I'm usually not a proponent of the mentality “here is a tool, what results can we prove with it?” (as I prefer to start at the other end with a well-motivated problem), but this famously entertaining MO post about awfully sophisticated proofs of simple results got me wondering whether there are any applications of de Branges's theorem (a.k.a. the Bieberbach conjecture) to get estimates in analytic combinatorics. Namely, the hypothetical result would provide a (non-asymptotic) upper bound on a counting sequence by using (at least as a key step) de Branges's Theorem after checking that the associated generating function is related to a univalent mapping from the unit disk.

I'd be interested to see any such nontrivial examples (including entertaining ones that give an awfully sophisticated proof of an estimate that already has a more elementary known proof).

ADDED (09/20/2023): Just to illustrate the idea, here is one application that gives a rough estimate. The function $\tan z$ is univalent in the disk of radius $\pi/2$, so $\frac{2}{\pi} \tan \left( \frac{\pi}{2} z\right)$ is in class $S$ (univalent in the unit disk and normalized to vanish at the origin and have unit derivative at the origin). Applying de Branges's Theorem gives a coefficient bound, and using that $\tan z$ is the exponential generating function for the alternating permutations, this leads to the upper bound $A_n \leq n \left(\frac{2}{\pi}\right)^{n-1} n!$ for the number of alternating permutations $A_n$ of odd size $n$. This estimate is off by an asymptotically linear factor. Since $\tan z$ is odd, we can get a better estimate using the Robertson conjecture (also proved by de Branges). In search of an application with an asymptotically sharp estimate (or at least at the correct order of growth), perhaps an example with a pole of order two should be considered in light of the form taken by the extremal--the Koebe function $z/(1-z)^2$.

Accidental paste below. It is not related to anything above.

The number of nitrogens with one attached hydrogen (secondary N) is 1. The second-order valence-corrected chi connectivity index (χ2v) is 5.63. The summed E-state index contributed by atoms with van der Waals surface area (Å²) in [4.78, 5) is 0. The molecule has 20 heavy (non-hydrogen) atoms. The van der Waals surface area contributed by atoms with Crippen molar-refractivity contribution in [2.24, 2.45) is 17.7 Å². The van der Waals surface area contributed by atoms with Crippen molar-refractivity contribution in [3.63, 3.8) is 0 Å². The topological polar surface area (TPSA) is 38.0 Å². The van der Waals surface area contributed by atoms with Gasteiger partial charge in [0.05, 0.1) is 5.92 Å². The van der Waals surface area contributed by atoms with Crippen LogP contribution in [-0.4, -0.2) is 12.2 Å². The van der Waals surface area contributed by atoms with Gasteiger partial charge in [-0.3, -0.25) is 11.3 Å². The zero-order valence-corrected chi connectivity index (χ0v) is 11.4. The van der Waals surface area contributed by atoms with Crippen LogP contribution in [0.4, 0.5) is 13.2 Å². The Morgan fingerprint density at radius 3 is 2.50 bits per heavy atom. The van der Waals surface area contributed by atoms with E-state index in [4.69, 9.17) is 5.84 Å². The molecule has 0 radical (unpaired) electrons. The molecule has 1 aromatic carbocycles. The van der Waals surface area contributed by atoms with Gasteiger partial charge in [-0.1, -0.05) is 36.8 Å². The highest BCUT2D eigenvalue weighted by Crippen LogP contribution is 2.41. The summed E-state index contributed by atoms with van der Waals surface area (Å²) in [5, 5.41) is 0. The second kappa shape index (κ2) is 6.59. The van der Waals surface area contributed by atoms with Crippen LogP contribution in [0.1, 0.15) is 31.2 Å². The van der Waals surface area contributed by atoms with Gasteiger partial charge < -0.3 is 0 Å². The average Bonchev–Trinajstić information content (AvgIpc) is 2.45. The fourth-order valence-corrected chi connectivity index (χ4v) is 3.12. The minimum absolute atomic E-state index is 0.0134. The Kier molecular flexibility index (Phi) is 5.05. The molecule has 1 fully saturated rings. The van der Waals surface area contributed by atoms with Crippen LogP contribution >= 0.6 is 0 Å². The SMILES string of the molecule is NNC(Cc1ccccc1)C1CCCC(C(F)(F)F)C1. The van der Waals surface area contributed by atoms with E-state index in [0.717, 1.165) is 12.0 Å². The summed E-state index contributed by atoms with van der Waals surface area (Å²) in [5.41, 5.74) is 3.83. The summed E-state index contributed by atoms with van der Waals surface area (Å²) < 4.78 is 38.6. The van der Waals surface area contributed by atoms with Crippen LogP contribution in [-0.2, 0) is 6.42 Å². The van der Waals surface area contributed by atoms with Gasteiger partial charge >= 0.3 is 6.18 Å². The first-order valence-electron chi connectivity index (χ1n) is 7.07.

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    $\begingroup$ You might warm up to the "here's a tool, what results can we prove with it?" mentality a bit if you think those folks might just be starting at the end of a well-motivated (possibly conjectured) tool. If you think about it, it's not entirely different than "here's a deep theorem/conjecture, what theories can we develop around it?" Methodology is a theory about how-to's after all. I totally understand where you're coming from, though. Sorry for being off-topic! $\endgroup$ Sep 19 at 4:58
  • $\begingroup$ A difficult (and intriguing) question seems to be, how to relate properties of a combinatorial family, to functional properties of its generating series, such as injectivity on the unit disk. $\endgroup$ Sep 19 at 9:32
  • $\begingroup$ @YuichiroFujiwara I agree that occasionally the tool itself is so attractive that it invites exploring possible applications even for the problem-oriented folks. $\endgroup$ Sep 19 at 17:17
  • $\begingroup$ @PietroMajer Yes, that sums up an essential difficulty, especially if one is trying to treat a large class of examples. But starting small and just looking for an application to one particular counting sequence, with generating function say involving some composition of elementary functions, it seems feasible that univalence can be verified directly. ...then the difficulty becomes finding an example where the final estimate we get is nontrivial. $\endgroup$ Sep 19 at 17:41

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In these lecture slides, Applications of de Branges–Rovnyak decomposition to graph theory Michio Seto reports on work with Sho Suda and Tetsuji Taniguchi on applications of de Branges–Rovnyak decomposition to graph theory. I think the applications use the method of de Branges' original proof, rather than his actual theorem. The author remarks that there are proofs of the graph theory results that don't use the de Branges approach.


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